Editor’s note: This story relies on sources who requested anonymity due to concerns about professional and academic retribution. The names of the individuals who signed the petition have also been redacted from the original document. The Pitt News has confirmed the identities of the anonymous sources below and viewed an unredacted copy of the petition.
As exam week nears, some students hope grades for the semester are not yet finalized.
More than 30 students in biology professor Craig Peebles’ Biological Sciences 1000 class have signed an online petition for intervention by academic leadership in the Dietrich School of Arts and Sciences on their behalf, claiming that unfair exams prevent students from passing the course and grade discrepancies between sections of BIOSCI 1000 with different teachers leave students with drastically different grades.
The petition, addressed to John Twyning, associate dean for Undergraduate Studies, asks he investigate and remediate the situation.
“We believe as a class that the past two examinations have been extremely unfair with an Exam 1 average of 47% and Exam 2 average of 49%,” the petition said. “Additionally, close to 2/3 of the class achieved less than a 60% or below on both of these exams, which prevents students from achieving a passing grade of a C, per his syllabus grading information.”
Valerie Oke, a senior lecturer and assistant chair of the Department of Biological Sciences, was contacted after the first exam and asked to raise concerns about the grade distribution, according to the petition. The petition said no changes were made to the course, but one student, who requested anonymity out of fear of retribution, said Oke secured a 13-question exam rather than a 15-question exam. The student said it wasn’t enough.
“The content was harder for this exam and timing was still an issue for some students,” the student said.
Oke did not respond to an email requesting comment.
According to photos and slides The Pitt News obtained from the lectures, the mean score on exam one in Peebles’ class is significantly lower than the mean score on exam two in Professor John Rosenberg’s section, with Peebles’ lack of a curve resulting in a 30.5 percent difference.
“Simply because they cannot fit the “better” teacher into their schedules, their grades should not suffer so drastically from professor to professor,” the student said.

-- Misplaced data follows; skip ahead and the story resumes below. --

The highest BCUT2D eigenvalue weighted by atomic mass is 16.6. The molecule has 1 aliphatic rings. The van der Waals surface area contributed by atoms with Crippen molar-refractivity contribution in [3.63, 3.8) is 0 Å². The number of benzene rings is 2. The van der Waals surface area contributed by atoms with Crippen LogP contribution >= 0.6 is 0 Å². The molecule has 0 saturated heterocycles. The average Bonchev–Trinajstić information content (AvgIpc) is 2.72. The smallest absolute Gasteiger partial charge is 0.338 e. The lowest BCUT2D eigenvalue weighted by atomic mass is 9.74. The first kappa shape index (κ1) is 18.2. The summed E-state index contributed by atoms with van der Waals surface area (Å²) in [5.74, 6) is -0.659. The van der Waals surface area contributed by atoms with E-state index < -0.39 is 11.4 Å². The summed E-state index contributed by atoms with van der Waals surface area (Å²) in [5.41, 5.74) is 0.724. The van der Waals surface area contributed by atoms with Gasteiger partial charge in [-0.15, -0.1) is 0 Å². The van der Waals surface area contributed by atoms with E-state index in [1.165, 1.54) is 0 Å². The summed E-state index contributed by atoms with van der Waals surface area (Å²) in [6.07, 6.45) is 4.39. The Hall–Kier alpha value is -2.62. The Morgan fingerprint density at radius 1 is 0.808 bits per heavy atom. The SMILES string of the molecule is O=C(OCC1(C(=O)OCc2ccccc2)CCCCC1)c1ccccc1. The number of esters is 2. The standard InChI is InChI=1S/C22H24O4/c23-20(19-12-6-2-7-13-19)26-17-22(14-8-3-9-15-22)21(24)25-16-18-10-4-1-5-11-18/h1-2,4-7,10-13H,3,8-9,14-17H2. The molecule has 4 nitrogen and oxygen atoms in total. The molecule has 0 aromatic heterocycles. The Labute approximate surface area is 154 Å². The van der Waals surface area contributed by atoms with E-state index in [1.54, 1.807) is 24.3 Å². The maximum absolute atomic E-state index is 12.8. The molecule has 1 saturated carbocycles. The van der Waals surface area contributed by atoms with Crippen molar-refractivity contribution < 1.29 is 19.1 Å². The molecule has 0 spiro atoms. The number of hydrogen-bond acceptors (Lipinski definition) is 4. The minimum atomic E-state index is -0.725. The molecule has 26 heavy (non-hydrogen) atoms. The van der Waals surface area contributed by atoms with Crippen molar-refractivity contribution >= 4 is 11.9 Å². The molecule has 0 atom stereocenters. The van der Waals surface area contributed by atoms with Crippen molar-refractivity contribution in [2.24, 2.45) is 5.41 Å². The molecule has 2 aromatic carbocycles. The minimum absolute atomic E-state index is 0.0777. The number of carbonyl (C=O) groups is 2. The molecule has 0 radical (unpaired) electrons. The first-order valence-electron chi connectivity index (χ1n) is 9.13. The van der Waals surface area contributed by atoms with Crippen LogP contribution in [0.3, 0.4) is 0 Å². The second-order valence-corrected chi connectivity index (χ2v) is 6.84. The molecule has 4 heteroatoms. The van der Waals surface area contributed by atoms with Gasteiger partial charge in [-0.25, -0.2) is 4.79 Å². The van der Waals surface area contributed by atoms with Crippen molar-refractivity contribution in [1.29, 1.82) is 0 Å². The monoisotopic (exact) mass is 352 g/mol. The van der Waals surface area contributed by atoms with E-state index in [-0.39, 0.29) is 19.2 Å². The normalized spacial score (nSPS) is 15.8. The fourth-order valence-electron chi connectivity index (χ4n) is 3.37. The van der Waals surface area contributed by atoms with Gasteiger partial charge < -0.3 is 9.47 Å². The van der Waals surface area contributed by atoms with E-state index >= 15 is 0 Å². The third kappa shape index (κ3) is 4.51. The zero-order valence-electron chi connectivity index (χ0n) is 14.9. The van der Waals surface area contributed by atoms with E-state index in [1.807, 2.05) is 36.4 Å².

Twyning did not respond to a phone call and email requesting comment. Peebles did not respond to an email requesting comment.
The petition also alleges that other knowledge measuring tools, such as Top Hat, an online assessment platform, and in-class quiz assessments, have been used less and less over the course of the semester.
“With the lack of these assessment options, students have not had the opportunity to accumulate points and also to show their mastery of Biochemistry, which results in weighing these poor exams scores more heavily,” the petition said.
The person who started the petition, who requested anonymity due to concerns about academic and professional retribution, said Peebles’ expectations are unreasonable compared with other professors who teach the same course, and unfair to students.
“There is confusion why our class is doing so poorly, and why we are being penalized for taking a different professor,” the student said. “Although he is an extremely smart and outstanding lecturer, his expectations for exams far exceed what students can complete within the time frame.”
Another student currently enrolled in Peebles’ class who also asked to remain anonymous due to concerns about academic and professional retribution said she is performing near the class averages, but is not satisfied with her results.
“I think the exams do not truly represent the class’ knowledge on the subject,” she said in an email. “For instance, not a single person was able to finish exam one, with me leaving roughly 2 pages blank just due to lack of time alone.”
While some students said they did finish the exam, she emphasized that it is troubling that concerns from students appear to be falling on deaf ears of academic leadership within the Department of Biological Sciences, and the Dietrich School in general.
“It is disheartening to go through this experience with a professor after all my years at Pitt and have to watch my classmates and I fight so hard for any of the faculty members to respond or get involved,” she said.
According to the Dietrich School’s policies and procedures website, students must discuss grade disputes first with the instructor, and then the department chair, if the issue is not resolved. The final decision making power lies with the assistant dean responsible for grade disputes.
Another student, who wished to remain anonymous for similar reasons, said students are on edge about whether they will pass the class or not.
“When the averages have been so low it’s highly unlikely that most of these students, who are likely applying to graduate and professional schools (like myself), will be able to achieve that standard,” the student said in an email.
The petition, hosted on a collaborative Google Docs platform, was created Tuesday night and edited by several anonymous users since then. Thirty-three students had signed the petition, as of 11:55 p.m on Thursday.
“Dr. Peebles is known for being tough and that he can be,” one student said. “He has every right to design an exam that has an average of a 50% but the average should be set as a C.”
This story will be updated as more information becomes available.